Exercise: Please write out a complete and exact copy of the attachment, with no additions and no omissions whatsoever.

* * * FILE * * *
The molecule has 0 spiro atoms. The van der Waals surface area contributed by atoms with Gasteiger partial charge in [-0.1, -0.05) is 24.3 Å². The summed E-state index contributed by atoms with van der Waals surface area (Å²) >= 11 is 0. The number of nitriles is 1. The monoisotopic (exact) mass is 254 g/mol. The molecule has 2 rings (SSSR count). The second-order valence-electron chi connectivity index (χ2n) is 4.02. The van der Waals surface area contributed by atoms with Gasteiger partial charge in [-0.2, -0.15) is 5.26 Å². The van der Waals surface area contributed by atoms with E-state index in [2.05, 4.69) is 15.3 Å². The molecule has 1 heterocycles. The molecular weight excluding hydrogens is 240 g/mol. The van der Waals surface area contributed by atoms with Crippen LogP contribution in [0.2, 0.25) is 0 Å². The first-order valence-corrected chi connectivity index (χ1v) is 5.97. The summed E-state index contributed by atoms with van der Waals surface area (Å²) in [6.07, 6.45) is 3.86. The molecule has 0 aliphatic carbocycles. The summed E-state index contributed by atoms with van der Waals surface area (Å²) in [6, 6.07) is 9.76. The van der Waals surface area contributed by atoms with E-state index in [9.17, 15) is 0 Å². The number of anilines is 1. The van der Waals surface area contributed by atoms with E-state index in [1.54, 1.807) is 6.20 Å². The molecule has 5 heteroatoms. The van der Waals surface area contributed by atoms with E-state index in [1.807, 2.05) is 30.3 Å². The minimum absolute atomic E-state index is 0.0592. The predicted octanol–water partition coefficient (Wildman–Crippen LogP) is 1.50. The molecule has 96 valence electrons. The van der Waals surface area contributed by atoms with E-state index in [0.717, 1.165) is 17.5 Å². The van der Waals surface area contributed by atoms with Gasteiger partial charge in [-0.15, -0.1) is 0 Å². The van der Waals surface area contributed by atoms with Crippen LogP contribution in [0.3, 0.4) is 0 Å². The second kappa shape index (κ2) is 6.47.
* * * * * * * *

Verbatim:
The molecule has 0 spiro atoms. The van der Waals surface area contributed by atoms with Gasteiger partial charge in [-0.1, -0.05) is 24.3 Å². The summed E-state index contributed by atoms with van der Waals surface area (Å²) >= 11 is 0. The number of nitriles is 1. The monoisotopic (exact) mass is 254 g/mol. The molecule has 2 rings (SSSR count). The second-order valence-electron chi connectivity index (χ2n) is 4.02. The van der Waals surface area contributed by atoms with Gasteiger partial charge in [-0.2, -0.15) is 5.26 Å². The van der Waals surface area contributed by atoms with E-state index in [2.05, 4.69) is 15.3 Å². The molecule has 1 heterocycles. The molecular weight excluding hydrogens is 240 g/mol. The van der Waals surface area contributed by atoms with Crippen LogP contribution in [0.2, 0.25) is 0 Å². The first-order valence-corrected chi connectivity index (χ1v) is 5.97. The summed E-state index contributed by atoms with van der Waals surface area (Å²) in [6.07, 6.45) is 3.86. The molecule has 0 aliphatic carbocycles. The summed E-state index contributed by atoms with van der Waals surface area (Å²) in [6, 6.07) is 9.76. The van der Waals surface area contributed by atoms with E-state index in [9.17, 15) is 0 Å². The number of anilines is 1. The van der Waals surface area contributed by atoms with E-state index in [1.54, 1.807) is 6.20 Å². The molecule has 5 heteroatoms. The van der Waals surface area contributed by atoms with E-state index in [1.807, 2.05) is 30.3 Å². The minimum absolute atomic E-state index is 0.0592. The predicted octanol–water partition coefficient (Wildman–Crippen LogP) is 1.50. The molecule has 96 valence electrons. The van der Waals surface area contributed by atoms with E-state index in [0.717, 1.165) is 17.5 Å². The van der Waals surface area contributed by atoms with Gasteiger partial charge in [-0.15, -0.1) is 0 Å². The van der Waals surface area contributed by atoms with Crippen LogP contribution in [0.3, 0.4) is 0 Å². The second kappa shape index (κ2) is 6.47.